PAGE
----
This week I had the opportunity to take an early morning hike at the Hill of Life trail here in Austin. It’s a beautiful trail surrounded by a rich landscape and a challenging elevation for a mom of two who rarely does rigorous hiking. :) The trail offered me time for sweet self reflection and a more pure kind of awareness that I often only find in the early morning hours. An awareness driven by no underlying goals. The motivation being to connect to myself and my experience, and to see it unfold without bias, moment by moment. This kind of awareness allowed me to watch as the thoughts streamed by. It allowed me to feel the sensations of fatigue slowly build in my legs, to feel the rise of my heart rate, and even the sweat build, accumulate and drip down my body. It made me feel alive.
As I winded down my hike and headed back onto Mopac, traffic was already building. Every car was head in a very specific direction, likely with a very specific destination. It was so vastly different from my experience on the hike, where the direction was none other than to arrive more wholly into my experience as it was. Few probably have the luxury to begin the day with time to pause or to reflect on one’s self or even on one’s day in a more mindful way. It is the nature of this life. We have jobs, responsibilities, relationships, chores and agendas, all awaiting our arrival. However, to be able to arrive at any of these places in an authentic way, first we need to journey and arrive into ourselves with that same authenticity.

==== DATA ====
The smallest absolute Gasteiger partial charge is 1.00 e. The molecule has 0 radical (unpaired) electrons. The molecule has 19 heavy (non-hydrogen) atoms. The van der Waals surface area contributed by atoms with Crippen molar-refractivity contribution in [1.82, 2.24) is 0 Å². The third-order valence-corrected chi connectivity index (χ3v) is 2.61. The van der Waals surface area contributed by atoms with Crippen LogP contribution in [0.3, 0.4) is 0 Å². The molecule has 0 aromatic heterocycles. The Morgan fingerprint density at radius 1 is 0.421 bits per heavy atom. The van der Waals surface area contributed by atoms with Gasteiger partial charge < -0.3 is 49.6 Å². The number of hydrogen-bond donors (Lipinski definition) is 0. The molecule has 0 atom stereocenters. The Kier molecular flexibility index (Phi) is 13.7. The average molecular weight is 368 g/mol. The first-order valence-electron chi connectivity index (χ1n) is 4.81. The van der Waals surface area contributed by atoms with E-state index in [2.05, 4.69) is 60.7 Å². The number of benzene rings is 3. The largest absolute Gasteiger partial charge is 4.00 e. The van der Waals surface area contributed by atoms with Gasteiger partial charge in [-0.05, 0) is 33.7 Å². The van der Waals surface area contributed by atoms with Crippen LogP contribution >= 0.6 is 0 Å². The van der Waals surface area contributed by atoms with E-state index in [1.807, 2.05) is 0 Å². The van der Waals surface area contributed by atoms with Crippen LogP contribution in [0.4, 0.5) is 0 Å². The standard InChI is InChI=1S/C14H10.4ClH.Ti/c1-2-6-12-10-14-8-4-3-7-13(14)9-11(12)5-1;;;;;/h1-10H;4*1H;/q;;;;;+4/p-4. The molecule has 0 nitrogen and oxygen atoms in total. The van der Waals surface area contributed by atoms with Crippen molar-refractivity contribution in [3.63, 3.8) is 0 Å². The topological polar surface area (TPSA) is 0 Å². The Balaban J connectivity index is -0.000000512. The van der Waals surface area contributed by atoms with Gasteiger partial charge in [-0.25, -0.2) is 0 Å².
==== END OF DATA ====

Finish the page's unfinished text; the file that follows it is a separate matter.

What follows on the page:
If you are a parent, many of us have read or heard how unstructured time is so important for children. I believe the same to be true for adults. Unstructured time is critical so that we can begin to deconstruct all the layers of experiences and habit that we continue to carry, sometimes without even knowing it. And doing so requires that we don’t give in to the impulse of needing to get to everything done as soon as possible, but rather to offer ourselves moments to pause, to be curious, to question what it is we are doing and why. It is hard work and it continues to be a challenge for me, but I am thankful to be in the place where I ponder such things and of all places at the Hill of Life.